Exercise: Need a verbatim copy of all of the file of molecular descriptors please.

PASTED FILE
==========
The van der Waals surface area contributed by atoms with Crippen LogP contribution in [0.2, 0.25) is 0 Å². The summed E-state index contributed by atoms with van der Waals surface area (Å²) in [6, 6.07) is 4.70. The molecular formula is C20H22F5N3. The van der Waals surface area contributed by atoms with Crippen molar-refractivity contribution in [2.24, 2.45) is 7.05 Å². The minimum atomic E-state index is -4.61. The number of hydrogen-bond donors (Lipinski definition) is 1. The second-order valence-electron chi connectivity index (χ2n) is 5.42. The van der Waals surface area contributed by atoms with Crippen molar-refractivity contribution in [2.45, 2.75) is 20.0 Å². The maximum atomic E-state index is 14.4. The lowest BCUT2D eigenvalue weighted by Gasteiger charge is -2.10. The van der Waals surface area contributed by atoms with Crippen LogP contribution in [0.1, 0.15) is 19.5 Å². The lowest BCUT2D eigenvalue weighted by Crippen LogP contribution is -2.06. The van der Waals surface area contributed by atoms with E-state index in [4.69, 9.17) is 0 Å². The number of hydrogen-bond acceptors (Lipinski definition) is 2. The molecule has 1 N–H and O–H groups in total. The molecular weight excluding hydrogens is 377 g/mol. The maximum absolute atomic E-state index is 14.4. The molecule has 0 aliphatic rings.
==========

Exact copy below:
The van der Waals surface area contributed by atoms with Crippen LogP contribution in [0.2, 0.25) is 0 Å². The summed E-state index contributed by atoms with van der Waals surface area (Å²) in [6, 6.07) is 4.70. The molecular formula is C20H22F5N3. The van der Waals surface area contributed by atoms with Crippen molar-refractivity contribution in [2.24, 2.45) is 7.05 Å². The minimum atomic E-state index is -4.61. The number of hydrogen-bond donors (Lipinski definition) is 1. The second-order valence-electron chi connectivity index (χ2n) is 5.42. The van der Waals surface area contributed by atoms with Crippen molar-refractivity contribution in [2.45, 2.75) is 20.0 Å². The maximum atomic E-state index is 14.4. The lowest BCUT2D eigenvalue weighted by Gasteiger charge is -2.10. The van der Waals surface area contributed by atoms with Crippen LogP contribution in [0.1, 0.15) is 19.5 Å². The lowest BCUT2D eigenvalue weighted by Crippen LogP contribution is -2.06. The van der Waals surface area contributed by atoms with E-state index in [4.69, 9.17) is 0 Å². The number of hydrogen-bond acceptors (Lipinski definition) is 2. The molecule has 1 N–H and O–H groups in total. The molecular weight excluding hydrogens is 377 g/mol. The maximum absolute atomic E-state index is 14.4. The molecule has 0 aliphatic rings.